By Gary Walker
A report nearly 15 years in the making, the final environmental analysis for the Ballona Wetlands Restoration Project released Dec. 20 favors an ambitious reconfiguration of the state ecological reserve in Playa del Rey.
The leading option would remove nearly two miles of concrete levees along Ballona Creek to create a more naturally curving channel connected to the marsh plain, with lower ground elevation north of the creek to allow for coastal flooding of a saltwater marsh area. It also calls for new trails and bike paths, public parking and other visitor serving educational features.
Each of these elements remains controversial among local wetlands advocates, however.
Advocates say the roughly $180-million project would reverse ecological damage caused by dumping the sediment dredged to create Marina del Rey, flood control efficiency and the thriving of invasive species due to urbanization and neglect.
Opponents say bringing heavy construction equipment into the wetlands will destroy the fragile and still valuable ecosystem that has emerged in Ballona’s current state.
“We will not let our wildlife — the animals that rely on this land — be left homeless or captured in crates so that bulldozers can come in and ruin their wild and precious habitat. This wholesale destruction of ecologically fragile habitats cannot continue under the false flag of ‘restoration,’” reads a statement by Gina Di Teodoro Bryant of Earthrace Conservation, among a coalition of advocates organized by state restoration critic Marcia Hanscom of the Ballona Institute.
While the removal of concrete levees is not yet a done deal, state officials are seeing it as the environmentally superior plan among a pair of smaller-scope alternatives or doing nothing at all, according to Jordan Traverso of the California Department of Fish and Wildlife, which is the lead agency for the restoration effort.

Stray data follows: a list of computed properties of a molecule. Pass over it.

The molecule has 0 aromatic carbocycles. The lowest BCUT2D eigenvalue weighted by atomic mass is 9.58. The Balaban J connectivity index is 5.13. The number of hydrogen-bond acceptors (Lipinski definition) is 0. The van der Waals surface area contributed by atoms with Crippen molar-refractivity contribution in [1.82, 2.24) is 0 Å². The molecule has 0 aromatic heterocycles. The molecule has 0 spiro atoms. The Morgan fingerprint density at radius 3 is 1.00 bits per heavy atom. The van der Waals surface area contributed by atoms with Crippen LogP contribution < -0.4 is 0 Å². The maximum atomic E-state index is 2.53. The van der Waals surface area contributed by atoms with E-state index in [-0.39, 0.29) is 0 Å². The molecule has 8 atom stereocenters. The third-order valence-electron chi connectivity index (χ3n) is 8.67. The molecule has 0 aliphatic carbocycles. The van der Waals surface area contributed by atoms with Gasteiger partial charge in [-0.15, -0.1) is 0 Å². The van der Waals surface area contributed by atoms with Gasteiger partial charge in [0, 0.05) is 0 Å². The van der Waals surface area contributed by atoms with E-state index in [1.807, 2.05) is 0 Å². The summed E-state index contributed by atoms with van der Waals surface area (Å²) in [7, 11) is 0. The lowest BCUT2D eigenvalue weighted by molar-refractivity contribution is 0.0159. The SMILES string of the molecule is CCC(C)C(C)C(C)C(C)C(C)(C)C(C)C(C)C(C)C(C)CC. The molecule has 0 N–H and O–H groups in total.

“Any preference would be pre-decisional. We will take a step back from several years of EIR preparation to consider the environmental analysis from the perspective of a decision-maker. After considering the final EIR and other information in its administrative record, Fish and Wildlife will make a decision concerning restoration,” Traverso wrote in an email.
The Bay Foundation, which has been assisting Fish and Wildlife with scientific studies in the wetlands, is in favor of the proposal to remove the creek’s levees.
“I’m very excited about the opportunity to connect the creek to the ecological reserve. Right now it has been confined outside the channel and the wetlands can benefit from those life-giving waters,” said Tom Ford, executive director of The Bay Foundation.
Before any new work could begin the state must first obtain permits from the U.S. Army Corps of Engineers, which is conducting its own environmental analysis of the project, as well as the California Coastal Commission and the Los Angeles Regional Water Quality Control Board.